return to religion-onlineLiberalism/Conservatism
We could make some progress toward a resolution by listening to each other more carefully. We need a kind of open, honest and fair-minded debate that might lead radicals to adopt some conservative strengths and conservatives to affirm some radical solutions.
How Birkenstocked Burkeans, Gun-Loving Organic Gardeners, Evangelical Free-Range Farmers, Hip Homeschooling Mamas, Right-Wing Nature Lovers, and Their Diverse Tribe of Countercultural Conservatives Plan to Save America (or at Least the Republican Party).
Academic theologians have increasingly given the impression of saying nothing atheists don’t already know.
The "religious right" either neglect or respond inappropriately to the most fateful moral problems confronting humanity.
President George W. Bush’s religious intentions are deeply involved in his administration and especially in the war. It appears his is a religious crusade called by God.
John Dart gives a careful review of the birth and growth of the Charismatic movement within the mainline churches, rising to exhilarating peaks in the late 1970s, then scattering into other movements to where today, it’s influence is inconsequential but for a few exceptions.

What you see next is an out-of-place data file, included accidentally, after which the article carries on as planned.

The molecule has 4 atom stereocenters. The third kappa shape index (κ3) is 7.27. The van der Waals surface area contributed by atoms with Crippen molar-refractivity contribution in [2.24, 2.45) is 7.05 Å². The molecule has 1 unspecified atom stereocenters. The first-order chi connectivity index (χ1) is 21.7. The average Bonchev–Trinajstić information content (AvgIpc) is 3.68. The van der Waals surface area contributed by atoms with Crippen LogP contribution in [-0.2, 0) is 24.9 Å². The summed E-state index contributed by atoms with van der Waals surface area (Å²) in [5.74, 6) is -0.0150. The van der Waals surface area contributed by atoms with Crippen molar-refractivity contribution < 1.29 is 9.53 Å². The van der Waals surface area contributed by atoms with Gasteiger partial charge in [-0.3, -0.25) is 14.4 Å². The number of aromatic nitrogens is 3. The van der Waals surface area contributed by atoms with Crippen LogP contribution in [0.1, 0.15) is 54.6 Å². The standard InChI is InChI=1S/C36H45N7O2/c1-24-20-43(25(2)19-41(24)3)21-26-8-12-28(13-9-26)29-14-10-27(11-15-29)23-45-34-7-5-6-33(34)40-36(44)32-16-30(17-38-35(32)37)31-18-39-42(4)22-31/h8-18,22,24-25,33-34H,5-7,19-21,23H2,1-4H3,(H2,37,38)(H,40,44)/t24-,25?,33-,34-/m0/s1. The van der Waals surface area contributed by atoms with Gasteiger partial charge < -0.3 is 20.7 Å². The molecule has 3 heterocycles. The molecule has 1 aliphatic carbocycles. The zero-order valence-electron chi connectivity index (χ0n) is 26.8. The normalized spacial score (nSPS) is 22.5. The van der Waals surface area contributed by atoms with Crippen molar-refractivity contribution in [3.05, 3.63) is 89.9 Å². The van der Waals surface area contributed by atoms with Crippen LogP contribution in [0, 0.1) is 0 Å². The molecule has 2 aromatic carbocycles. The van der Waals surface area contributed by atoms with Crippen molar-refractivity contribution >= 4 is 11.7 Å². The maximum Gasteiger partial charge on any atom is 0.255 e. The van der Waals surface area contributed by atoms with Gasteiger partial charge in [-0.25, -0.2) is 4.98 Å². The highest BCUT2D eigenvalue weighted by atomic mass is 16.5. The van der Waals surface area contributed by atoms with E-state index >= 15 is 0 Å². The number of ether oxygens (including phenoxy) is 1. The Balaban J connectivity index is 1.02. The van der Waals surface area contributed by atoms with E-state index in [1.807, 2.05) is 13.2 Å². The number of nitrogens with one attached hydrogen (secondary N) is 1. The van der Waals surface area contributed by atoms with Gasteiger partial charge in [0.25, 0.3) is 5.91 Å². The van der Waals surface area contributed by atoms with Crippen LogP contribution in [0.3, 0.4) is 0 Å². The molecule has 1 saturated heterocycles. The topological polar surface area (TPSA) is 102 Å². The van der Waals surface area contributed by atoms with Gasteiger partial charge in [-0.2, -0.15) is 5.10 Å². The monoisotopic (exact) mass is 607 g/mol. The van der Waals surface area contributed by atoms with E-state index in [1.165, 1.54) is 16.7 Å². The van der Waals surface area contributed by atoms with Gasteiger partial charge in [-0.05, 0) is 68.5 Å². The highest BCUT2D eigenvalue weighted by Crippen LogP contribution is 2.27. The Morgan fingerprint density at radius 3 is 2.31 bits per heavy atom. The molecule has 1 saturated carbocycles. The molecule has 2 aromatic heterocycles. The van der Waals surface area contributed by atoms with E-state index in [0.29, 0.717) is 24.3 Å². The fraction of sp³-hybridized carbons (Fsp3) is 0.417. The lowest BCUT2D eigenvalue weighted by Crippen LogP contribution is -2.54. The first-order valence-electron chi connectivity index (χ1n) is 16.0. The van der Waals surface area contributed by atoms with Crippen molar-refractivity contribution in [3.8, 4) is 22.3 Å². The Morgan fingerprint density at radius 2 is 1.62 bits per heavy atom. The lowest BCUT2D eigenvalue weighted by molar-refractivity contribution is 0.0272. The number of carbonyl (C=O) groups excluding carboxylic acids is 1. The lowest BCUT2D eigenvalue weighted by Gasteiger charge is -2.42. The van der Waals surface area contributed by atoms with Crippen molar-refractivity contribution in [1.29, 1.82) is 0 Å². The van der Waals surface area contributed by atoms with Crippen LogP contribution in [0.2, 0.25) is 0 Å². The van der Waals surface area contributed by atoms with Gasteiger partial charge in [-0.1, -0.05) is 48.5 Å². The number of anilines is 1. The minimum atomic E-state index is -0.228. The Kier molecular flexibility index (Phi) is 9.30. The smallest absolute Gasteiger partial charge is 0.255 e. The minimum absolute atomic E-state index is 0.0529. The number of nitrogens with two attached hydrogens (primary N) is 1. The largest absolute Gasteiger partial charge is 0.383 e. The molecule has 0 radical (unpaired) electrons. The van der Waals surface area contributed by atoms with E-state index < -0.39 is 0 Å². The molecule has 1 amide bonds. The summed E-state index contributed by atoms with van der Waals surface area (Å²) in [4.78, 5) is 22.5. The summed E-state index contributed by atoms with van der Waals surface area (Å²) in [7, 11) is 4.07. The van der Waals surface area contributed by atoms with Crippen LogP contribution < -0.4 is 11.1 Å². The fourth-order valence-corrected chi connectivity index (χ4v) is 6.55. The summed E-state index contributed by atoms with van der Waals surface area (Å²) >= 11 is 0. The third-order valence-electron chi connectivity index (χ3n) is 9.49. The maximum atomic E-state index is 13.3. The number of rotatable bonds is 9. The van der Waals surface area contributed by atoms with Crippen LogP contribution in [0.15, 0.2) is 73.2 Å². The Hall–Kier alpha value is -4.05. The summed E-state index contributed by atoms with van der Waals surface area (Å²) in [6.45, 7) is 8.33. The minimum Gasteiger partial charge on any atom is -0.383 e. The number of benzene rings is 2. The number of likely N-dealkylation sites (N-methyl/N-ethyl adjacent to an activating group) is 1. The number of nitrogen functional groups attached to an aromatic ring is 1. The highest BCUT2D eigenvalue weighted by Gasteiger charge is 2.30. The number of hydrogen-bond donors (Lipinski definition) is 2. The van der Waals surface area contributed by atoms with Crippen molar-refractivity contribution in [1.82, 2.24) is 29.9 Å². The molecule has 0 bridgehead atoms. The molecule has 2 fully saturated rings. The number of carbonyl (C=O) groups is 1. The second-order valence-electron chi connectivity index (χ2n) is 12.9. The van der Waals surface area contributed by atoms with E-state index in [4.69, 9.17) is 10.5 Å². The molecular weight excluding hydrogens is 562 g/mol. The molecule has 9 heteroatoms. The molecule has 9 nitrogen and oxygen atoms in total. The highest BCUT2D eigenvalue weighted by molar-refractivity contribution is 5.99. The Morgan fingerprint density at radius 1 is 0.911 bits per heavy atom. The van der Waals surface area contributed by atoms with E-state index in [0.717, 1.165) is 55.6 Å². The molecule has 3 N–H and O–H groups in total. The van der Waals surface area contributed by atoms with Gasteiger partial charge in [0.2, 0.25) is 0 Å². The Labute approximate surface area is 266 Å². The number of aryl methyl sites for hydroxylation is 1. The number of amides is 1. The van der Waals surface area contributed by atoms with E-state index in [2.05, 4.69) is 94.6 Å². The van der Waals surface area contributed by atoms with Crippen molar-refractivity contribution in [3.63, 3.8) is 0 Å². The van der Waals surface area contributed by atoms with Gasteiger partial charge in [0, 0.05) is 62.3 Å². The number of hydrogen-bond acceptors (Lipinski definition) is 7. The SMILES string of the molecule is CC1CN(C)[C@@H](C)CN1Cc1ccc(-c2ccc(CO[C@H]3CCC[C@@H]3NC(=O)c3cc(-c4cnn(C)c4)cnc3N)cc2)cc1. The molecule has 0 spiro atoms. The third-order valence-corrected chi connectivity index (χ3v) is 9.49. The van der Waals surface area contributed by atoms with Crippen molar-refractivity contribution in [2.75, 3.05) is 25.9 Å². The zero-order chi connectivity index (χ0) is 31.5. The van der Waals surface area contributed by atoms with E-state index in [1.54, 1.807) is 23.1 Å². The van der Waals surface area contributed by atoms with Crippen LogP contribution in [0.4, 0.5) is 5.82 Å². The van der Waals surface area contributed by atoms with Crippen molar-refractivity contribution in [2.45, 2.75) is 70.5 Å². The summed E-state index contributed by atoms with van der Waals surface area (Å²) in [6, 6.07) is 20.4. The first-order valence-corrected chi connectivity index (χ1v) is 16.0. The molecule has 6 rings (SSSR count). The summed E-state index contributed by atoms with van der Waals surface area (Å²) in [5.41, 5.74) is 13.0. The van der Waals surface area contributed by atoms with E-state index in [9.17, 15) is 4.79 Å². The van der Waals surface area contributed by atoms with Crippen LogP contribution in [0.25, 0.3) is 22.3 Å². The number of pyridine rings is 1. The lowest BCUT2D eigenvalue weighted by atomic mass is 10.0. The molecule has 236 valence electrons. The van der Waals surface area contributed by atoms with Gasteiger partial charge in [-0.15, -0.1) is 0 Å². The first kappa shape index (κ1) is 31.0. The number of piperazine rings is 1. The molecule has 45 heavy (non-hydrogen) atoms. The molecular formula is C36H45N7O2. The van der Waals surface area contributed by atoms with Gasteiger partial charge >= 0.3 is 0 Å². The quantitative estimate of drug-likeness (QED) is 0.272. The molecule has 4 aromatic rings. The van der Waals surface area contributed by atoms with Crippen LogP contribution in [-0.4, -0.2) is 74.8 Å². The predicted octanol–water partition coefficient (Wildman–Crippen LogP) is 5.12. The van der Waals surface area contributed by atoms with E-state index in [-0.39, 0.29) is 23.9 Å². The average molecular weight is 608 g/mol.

"What I learned in Sunday School class: First, don't trust Sunday School teachers. They lie. And second, don't trust God too much. That experience made me a thoroughgoing skeptic, which I have been ever since." The author also learned that God loves everybody, and that includes blacks, lesbians, and pagans.
After 9/11 it didn’t matter in those buildings whether you were an investment banker or a janitor -- everybody was at risk, We are all in this together, and we have responsibility to each other. That feeling is becoming lost and liberals need to articulate it.
Does liberal Protestantism -- as a species of thought, faith and social commitment -- have a future? Religious liberalism, thus understood, is doing rather well and does assuredly have a future.
This is the second portion of a two-part article in which William R. Hutchison affirms the compatibility of a pluralistic society and strongly held convictions. There is "the need for a bolder, more explicit theistic rationale for pluralism as perhaps the greatest unattended need of the moment."
David Brock’s Blinded by the Right is most disturbing as an account of how far conservative sentiments, backed by a well-endowed infrastructure of institutes and media outlets, can take someone in American politics and society.
Since Christian theology is by definition evangelical, it is both natural and arrogant to suggest that theology is evangelical only when it fits into a particular position.
Liberalism as a political theory, understood as a cooperative enterprise for mutual advantage among free and equal persons, is considered by friend and foe alike the essential expression of what it means to he a political animal in the modern West. These two books address these quite different understandings of liberalism, and reach quite different conclusions about its prospects.
Despite divisions and personality clashes, the Religious Right remains a significant political force. The fortunes of the Religious Right are now closely tied to George W. Bush, but it’s possible that Bush will pay only lip service to the cause.